WATCH: Exclusive Review Of The Panasonic CX10 – A Versatile Pro Camcorder That's A Dream To Shoot

Announced as part of a trio of pro camcorders, Panasonic recently debuted the CX10 at the 2020 Consumer Electronics Show. We were lucky to get our hands on it for review and enjoyed this feature full and easy to use camcorder that produces some fantastic images.

Panasonic’s CX10 has a number of interesting features, including:

  • Super Slow Motion at 120fps at 1080
  • Two manual focus rings,
  • Built-in autofocus with great image stabilization
  • ND Filter with three different filters
  • Built-in LED Video Light
  • 3.5-inch monitor with 2,760K-dots of resolution
  • HDMI Out – 4K 60p 4:2:2 10-bit HDMI output, enabling high image quality capture with the Atomos Shogun 7 or another recorder
  • SDI Out – You can also use the ATOMOS Shogun 7 but we were only able to get 1080 out
  • Optional shock mount for a shotgun microphone
  • Built-in Wi-Fi module
  • Supports P2 MXF File Format with AVC-Intra/AVC-LongG codecs
  • NDI|HX capable for easy IP connection

Perhaps the most impressive feature of the CX10 is its autofocus. So many cameras’ auto-focus can be cumbersome, with it taking precious seconds trying to actually focus, giving you that breathing effect. The CX10’s auto-focus is remarkably quick and seamless, even maintaining focus while zooming, another area where most cameras drop the ball. As you can see in the video above, there were numerous instances where we were zooming out and maintain focus the entire time with no breathing. This is certainly aided by the impeccable image stabilization, allowing you to easily forgo a tripod and keeping your setup small while still being able to shoot, focus and zoom without any issue.

On that note, the CX10’s zoom is also incredible. The most indicative shots we got were from a balcony of the Griffith Observatory high in the hills above Los Angeles, shooting the street very far below. You almost can’t tell we aren’t on a balcony in a nearby city building, until we zoom out to reveal just how far away we are. Yet you can still see so much detail in cars, streets, buildings and more. This, especially when combined with the stellar auto-focus and image stabilization, make the CX10 a fantastic tool for ENG, documentary work and the like.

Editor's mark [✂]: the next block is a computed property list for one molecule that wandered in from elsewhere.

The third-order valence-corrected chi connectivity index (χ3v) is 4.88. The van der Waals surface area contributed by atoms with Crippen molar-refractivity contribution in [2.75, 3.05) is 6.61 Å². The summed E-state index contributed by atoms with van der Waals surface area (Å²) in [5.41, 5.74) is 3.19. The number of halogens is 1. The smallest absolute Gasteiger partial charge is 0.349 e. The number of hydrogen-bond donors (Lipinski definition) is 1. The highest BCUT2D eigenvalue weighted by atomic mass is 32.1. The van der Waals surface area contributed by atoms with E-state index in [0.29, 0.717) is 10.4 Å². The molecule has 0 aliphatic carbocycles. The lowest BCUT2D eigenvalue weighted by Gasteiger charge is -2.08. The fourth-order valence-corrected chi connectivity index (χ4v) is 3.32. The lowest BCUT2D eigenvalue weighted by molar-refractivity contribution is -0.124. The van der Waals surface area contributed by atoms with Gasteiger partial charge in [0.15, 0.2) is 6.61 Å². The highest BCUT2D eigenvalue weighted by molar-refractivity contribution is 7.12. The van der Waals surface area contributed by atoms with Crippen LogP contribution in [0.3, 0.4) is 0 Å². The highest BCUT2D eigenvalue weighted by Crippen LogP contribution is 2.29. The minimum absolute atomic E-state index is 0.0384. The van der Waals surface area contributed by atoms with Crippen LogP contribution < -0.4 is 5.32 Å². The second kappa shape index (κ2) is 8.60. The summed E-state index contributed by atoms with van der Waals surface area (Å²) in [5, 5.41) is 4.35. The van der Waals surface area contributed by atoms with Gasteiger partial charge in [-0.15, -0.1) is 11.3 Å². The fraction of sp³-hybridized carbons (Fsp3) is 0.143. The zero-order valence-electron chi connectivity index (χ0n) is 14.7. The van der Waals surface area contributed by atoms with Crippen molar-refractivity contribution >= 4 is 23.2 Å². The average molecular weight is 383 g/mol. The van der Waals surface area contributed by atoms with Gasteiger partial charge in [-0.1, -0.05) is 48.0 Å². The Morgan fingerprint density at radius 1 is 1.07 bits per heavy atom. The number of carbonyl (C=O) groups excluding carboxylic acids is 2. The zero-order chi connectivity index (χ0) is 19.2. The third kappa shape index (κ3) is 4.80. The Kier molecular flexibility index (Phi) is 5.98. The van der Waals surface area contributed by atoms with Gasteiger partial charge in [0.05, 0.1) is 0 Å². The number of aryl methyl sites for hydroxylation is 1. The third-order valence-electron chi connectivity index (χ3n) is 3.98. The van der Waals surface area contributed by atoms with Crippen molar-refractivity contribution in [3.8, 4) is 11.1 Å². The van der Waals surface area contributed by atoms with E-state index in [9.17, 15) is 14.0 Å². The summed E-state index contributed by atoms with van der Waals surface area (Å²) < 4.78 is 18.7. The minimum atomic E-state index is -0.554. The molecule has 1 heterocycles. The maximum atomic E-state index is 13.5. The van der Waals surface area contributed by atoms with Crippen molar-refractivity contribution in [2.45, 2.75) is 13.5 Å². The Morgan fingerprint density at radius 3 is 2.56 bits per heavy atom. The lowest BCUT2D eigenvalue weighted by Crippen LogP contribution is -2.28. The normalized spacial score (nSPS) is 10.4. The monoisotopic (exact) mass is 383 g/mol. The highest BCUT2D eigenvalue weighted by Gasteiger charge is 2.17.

Another key feature is the CX10’s Super Slow Motion mode, able to shoot 120fps at 1080p. Mostly seen in our footage at a local skate park, the slow-motion shots are incredibly smooth. All of the shots you see are straight from the camera as well, not color graded and with no post-processing. The images are absolutely beautiful and we could easily see this being a go-to camera for those needing such effects for their projects.

All of these features are great, but it’s no help if they’re hidden behind obtuse menus or ill-conceived body design. The CX10 shines in this area as well, with an easily navigable menu using a control knob or simply using the 3.5-inch flip-out monitor’s built-in touch screen. It’s easy to see in even bright daylight and can even flip around for viewing from the front of the camera, perfect for selfie videos or Facebook/YouTube live streaming. This is made all the easier by the CX10’s built-in wi-fi module, allowing easy streaming to the web, as well as connection to a mobile app that allows you to control the lens and other camera settings remotely.

The CX10 comes standard with a handle that gives you additional support, as well as two XLR audio inputs with robust controls for both channels. The handle also fixes a problem you wouldn’t expect: low light image quality. As is typical for such a camera, shooting in low light doesn’t provide the best image. The powerful, variable intensity LED light sits at the front of the handle, providing an impressive amount of illumination for such a small light. In our test above we go from pitch black to perfectly viable shooting situation just from the on-board light, making it a fantastic addition to have for just about any shoot.

There’s so much more about the CX10 that makes it a dream to shoot with, but one of the more subtle (and useful) features is how it saves your clips should you lose power. We tested the feature ourselves and it actually gives you the option to repair or restore the clip you’d have lost otherwise to an all too common mistake.

The Panasonic CX10 is a dream to shoot with, with a number of great quality of life features that mesh perfectly with its great technical capabilities. We could easily see it being used in broadcast, news, documentary and film work, with solid features that would benefit a wide variety of projects.

For more information on the Panasonic CX10, be sure to check out our video above as well as visit

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